Jerry Hoover arrived at Missouri State University in 1985.
He served as the director of bands for 31 years until he retired in 2016. He directly oversaw the expansion of the band program as it grew into the respected program it is now. He supervised 18 separate student bands, personally directed the Pride Marching Band and oversaw growth in facilities.
He also brought national and international recognition to MSU. Hoover led performances around the world, including appearances in St. Paul’s Cathedral in London, the Macy’s Thanksgiving Parade in New York City, the Orange Bowl Parade in Miami and more.
What is your favorite memory from Missouri State University?
The year the university marching band did a service at St. Paul’s Cathedral in London, and then did a service at the Crystal Cathedral in California. I thought those were incredible opportunities for the students.
It scared the heck out of the British. They said, “An American marching band? Never, absolutely not.” But I’d been judging for the past few years, and I had some connections, so I got the invitation. We adjusted everything (in our performance) because we weren’t going to do what we normally do for a stadium. Those were very memorable moments.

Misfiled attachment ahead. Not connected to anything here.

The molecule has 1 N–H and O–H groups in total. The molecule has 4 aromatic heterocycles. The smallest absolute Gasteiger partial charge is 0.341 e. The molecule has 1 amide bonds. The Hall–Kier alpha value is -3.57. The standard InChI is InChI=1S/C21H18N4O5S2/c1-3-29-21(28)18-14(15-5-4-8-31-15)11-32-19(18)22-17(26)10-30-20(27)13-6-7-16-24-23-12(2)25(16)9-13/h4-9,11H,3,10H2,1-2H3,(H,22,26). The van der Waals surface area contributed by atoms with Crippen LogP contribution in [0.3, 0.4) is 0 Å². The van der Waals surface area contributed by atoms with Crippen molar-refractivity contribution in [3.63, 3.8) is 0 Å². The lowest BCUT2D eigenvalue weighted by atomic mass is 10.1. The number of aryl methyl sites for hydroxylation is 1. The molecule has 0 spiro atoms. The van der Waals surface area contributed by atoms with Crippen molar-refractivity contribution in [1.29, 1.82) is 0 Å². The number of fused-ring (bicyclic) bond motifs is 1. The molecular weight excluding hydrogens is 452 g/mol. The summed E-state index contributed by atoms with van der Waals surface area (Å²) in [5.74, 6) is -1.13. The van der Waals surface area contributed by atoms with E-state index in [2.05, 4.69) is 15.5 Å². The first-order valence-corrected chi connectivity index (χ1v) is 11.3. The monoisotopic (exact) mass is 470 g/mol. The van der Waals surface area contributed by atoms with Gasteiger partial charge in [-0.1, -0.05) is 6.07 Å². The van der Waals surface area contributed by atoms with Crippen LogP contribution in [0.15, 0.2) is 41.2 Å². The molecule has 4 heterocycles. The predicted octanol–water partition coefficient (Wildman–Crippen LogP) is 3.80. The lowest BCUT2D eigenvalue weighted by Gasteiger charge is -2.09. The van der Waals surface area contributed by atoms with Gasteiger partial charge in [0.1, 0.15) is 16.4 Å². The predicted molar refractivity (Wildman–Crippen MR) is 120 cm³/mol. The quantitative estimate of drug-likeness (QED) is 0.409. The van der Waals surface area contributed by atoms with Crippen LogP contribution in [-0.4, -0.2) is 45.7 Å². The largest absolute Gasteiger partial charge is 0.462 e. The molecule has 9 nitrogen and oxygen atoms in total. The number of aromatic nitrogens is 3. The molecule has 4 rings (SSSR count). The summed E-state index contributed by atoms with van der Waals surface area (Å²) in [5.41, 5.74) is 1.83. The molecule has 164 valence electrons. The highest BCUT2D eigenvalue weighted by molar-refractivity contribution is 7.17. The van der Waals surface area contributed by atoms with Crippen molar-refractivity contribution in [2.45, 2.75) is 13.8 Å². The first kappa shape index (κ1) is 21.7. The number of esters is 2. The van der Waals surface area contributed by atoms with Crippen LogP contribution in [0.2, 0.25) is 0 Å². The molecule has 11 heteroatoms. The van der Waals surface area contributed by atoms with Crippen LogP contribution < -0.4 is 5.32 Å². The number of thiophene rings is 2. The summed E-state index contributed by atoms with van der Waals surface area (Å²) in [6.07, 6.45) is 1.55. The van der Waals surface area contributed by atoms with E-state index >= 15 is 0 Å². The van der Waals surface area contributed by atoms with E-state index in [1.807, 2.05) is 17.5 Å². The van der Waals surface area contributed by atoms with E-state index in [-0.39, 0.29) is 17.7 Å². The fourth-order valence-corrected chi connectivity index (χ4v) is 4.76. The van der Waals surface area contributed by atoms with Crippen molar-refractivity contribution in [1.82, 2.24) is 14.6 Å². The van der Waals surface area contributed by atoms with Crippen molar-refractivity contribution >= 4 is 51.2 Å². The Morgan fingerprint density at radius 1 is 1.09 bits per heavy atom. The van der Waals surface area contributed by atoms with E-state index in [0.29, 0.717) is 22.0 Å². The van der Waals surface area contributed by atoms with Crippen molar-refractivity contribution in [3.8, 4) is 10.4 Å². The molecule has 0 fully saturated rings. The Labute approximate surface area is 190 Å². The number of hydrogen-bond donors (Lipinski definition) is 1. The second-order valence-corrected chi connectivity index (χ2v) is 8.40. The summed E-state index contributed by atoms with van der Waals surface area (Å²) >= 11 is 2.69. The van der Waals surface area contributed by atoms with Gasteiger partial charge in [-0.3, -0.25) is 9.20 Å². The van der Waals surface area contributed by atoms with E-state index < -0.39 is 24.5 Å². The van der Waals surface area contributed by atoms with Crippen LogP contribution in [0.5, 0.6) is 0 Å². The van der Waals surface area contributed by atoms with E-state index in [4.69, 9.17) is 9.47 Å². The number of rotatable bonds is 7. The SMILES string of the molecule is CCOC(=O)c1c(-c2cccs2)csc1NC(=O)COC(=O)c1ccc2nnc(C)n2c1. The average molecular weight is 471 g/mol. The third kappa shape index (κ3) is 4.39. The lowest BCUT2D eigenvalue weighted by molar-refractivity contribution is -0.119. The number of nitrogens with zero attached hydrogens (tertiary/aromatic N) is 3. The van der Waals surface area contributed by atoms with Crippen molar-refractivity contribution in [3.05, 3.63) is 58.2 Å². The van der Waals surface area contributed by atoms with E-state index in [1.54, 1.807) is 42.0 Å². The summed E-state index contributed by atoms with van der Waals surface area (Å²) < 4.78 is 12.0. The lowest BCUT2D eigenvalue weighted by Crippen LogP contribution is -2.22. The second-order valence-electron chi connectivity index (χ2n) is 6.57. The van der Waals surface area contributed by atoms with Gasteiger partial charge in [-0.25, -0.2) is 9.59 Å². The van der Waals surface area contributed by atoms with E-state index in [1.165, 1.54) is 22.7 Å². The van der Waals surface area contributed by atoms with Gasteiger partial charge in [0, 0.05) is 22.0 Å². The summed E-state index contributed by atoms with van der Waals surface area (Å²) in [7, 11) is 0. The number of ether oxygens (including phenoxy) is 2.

I loved my 31 years at Missouri State. It’s unique to see it grow and to be a part of it.
What are some of your favorite accomplishments?
I taught for 58 years. I taught 20 years at the public-school level, and then I went to New Mexico State University. I really thought that was where I’d stay.
But I received several calls from then-Southwest Missouri State, and we ended up making that move.
It was a good move. Those 31 years were great. I loved the people I worked with, and of course the band staff. They were very special.
I think when you look at how far the bands reached and the opportunities those kids had, it’s pretty phenomenal. I don’t know of any bands that traveled all around the world and performed at the places we did.
What do you do in your leisure time?
A lot of artwork. When I was young and starting out, I thought I’d be an art major, but I loved music more. Since I’ve been retired, I’ve been fooling around with a children’s book idea called “Let’s Have a Band.” It’s about vegetables and fruits playing different instruments.
What is a message you would like to give to the MSU community?
Realize what a great university you’re a part of. I think especially the students probably have no idea how fortunate they are.
For anyone studying to be a band director or teacher, I told the students in my classes: You’re going to be remembered by your students. You don’t have any say about that. Now, how they remember you is going to be up to you. Are they going to remember you as a person who affected their lives and was special to them?
It’s been fascinating to hear back from different students from over the years.
It’s been a great profession. I don’t think I would change anything about it. Music is just a good connector between life and people.